Two hundred years ago, somebody befouled a Minnesota lake with John C. Calhoun’s name.

Now a state appellate court says we’re stuck with it until the Legislature takes action.

Which means we’re stuck with it.

It doesn’t matter that Minneapolis spent years trying get Calhoun’s name out of our lake.

It doesn’t matter that Calhoun loved slavery a lot more than he loved America.

It doesn’t matter the lake had a name — Bde Maka Ska — hundreds of years before Calhoun came along.

What matters, according to the Minnesota Court of Appeals, is this state’s firm no-takebacks law of lake names. Once a lake has a name for 40 years, the judges ruled, only the Minnesota Legislature has the power to change it.

This follows a meeting at the University of Minnesota last Friday, where the regents voted not to rename a few buildings: The Coffman student union, named after the guy who barred black students from the dorms. A dorm, Middlebrook Hall, named after the administrator who helped Coffman segregate the dorms. Coffey Hall, named for yet another segregationist. Nicholson Hall, named for a dean of students who thought Jewish students were Communists.

Since their names were already stuck up there on the buildings, the regents voted 10-1 to keep them there.

Minnesota abides by a “you-are-racist/I-am-glue” rule for naming things. Bluntly put, Calhoun, Coffman and the others were racists and now their names are stuck to us like glue, tarnishing buildings and cherished natural amenities.

If the job of renaming things now falls to the Legislature, that’s bad news for the Legislature.

Minnesota has 11,842 lakes. The Legislature’s only in session a few months a year. And our politicians are notoriously bad at naming things. They’ve been trying to name a state mammal for four decades.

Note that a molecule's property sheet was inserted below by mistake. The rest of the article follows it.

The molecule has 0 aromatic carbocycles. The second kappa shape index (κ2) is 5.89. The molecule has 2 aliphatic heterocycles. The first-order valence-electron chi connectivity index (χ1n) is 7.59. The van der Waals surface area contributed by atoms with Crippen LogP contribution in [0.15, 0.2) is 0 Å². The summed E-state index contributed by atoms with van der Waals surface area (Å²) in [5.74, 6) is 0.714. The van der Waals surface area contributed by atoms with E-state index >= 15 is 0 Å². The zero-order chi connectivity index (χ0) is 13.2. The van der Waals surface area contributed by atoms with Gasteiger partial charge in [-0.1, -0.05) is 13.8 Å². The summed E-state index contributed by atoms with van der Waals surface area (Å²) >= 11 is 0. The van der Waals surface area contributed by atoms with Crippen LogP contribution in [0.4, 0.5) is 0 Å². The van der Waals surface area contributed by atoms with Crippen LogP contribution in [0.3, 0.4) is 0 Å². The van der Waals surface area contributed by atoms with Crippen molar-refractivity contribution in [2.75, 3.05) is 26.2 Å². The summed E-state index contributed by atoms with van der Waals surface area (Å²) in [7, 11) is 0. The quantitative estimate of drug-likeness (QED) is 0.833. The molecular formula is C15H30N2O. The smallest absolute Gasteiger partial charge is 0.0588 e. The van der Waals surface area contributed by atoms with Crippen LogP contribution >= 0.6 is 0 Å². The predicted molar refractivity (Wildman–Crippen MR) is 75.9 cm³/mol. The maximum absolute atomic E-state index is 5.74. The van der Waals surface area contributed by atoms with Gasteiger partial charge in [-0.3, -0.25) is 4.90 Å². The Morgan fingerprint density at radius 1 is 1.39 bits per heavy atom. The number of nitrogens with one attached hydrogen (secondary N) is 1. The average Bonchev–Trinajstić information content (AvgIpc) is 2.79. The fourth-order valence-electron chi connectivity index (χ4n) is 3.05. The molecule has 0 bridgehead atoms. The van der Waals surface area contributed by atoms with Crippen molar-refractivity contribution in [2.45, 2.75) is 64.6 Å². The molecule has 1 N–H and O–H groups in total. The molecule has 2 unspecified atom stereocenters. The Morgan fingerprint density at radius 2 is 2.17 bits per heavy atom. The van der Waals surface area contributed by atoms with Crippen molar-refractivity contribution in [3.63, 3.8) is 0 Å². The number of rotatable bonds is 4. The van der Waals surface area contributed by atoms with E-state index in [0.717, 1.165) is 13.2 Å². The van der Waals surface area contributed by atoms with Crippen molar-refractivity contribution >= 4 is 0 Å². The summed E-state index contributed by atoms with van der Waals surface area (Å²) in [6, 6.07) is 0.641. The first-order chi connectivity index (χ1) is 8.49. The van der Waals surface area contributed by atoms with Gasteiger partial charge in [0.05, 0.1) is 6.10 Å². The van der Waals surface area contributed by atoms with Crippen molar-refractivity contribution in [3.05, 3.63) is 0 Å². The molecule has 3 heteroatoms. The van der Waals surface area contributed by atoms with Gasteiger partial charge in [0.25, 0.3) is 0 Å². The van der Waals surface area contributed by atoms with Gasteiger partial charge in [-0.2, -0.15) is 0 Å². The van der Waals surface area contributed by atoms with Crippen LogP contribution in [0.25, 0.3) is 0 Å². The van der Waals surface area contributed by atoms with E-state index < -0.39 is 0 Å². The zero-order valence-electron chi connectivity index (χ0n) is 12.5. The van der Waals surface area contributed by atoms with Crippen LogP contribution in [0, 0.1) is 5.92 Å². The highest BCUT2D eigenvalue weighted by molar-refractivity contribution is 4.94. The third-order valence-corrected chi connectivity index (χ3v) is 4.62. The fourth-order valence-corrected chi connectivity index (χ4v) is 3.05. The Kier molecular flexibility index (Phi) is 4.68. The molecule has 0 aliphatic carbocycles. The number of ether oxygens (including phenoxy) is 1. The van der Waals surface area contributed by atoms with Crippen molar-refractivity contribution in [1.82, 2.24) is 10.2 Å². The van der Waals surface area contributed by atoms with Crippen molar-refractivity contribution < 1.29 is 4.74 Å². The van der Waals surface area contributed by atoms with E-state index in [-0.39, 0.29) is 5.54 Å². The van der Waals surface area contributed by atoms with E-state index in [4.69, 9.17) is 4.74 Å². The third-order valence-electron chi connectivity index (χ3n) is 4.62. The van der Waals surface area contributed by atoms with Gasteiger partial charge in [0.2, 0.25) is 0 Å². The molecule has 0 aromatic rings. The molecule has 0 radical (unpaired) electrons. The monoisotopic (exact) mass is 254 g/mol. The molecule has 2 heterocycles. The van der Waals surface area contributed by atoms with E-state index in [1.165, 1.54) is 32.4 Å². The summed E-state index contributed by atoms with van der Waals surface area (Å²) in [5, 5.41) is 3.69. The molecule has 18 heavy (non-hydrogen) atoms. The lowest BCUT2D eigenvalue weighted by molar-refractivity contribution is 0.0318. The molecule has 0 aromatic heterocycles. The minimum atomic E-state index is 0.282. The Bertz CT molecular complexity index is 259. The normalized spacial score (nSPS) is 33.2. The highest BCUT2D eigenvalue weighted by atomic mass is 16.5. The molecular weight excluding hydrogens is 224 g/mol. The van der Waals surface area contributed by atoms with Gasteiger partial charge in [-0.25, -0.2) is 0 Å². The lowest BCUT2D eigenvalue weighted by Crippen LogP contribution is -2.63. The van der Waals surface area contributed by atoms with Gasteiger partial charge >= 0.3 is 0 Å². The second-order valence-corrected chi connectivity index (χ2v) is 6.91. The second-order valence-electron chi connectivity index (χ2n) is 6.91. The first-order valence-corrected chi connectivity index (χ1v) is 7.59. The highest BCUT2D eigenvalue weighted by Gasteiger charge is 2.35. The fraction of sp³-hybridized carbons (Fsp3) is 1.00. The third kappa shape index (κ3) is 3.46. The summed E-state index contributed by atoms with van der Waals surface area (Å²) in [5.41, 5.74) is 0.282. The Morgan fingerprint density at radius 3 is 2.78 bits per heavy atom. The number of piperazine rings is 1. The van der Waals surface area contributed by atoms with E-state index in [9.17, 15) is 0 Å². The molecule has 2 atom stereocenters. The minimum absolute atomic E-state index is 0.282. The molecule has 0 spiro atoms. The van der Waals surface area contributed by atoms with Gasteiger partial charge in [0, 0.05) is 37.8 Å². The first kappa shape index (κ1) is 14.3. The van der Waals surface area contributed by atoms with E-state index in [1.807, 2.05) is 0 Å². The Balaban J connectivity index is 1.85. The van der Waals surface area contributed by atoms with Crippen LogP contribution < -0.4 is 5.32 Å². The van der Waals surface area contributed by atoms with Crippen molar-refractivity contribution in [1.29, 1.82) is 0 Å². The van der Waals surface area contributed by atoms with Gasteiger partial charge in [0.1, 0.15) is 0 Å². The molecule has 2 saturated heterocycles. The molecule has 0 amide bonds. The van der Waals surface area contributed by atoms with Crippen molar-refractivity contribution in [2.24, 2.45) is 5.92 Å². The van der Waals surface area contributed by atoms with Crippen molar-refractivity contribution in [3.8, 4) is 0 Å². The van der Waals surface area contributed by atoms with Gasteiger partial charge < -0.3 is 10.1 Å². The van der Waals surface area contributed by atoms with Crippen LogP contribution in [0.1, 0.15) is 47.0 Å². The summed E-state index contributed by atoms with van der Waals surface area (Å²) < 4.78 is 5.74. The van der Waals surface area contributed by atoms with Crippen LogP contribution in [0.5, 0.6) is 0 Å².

Lawmakers did step up in the 1990s to strip every Squaw Lake off the map in Minnesota. But helping people find better names for lakes fell to a different corner of government — the Minnesota Department of Natural Resources (DNR).

“The DNR doesn’t care what a lake’s name is,” said former DNR Commissioner Tom Landwehr.

His department was just there to review name change requests and pass them along. The lake renaming system has been in place for years, operating without much controversy, pushed along by community requests.

“It was always intended that there could be a lake name change, and it was almost always presumed to start with local decisionmakers,” Landwehr said.

If the appeals court ruling is upheld by the state Supreme Court, it’s unclear what it would mean for all the Mud Lakes we’ve already renamed.

Mud Lake is the most common lake name in Minnesota — there are at least 200 of them and local communities have only gotten around to renaming about five.

The people who live by Mud Lake(s) or Lake Calhoun are the ones who get sick of that name defining their community. They’re the ones who circulate petitions and go to the meetings and wade through years of state, local and federal paperwork to change the name to something better.

That’s the thing about naming and renaming lakes. It’s personal, not political.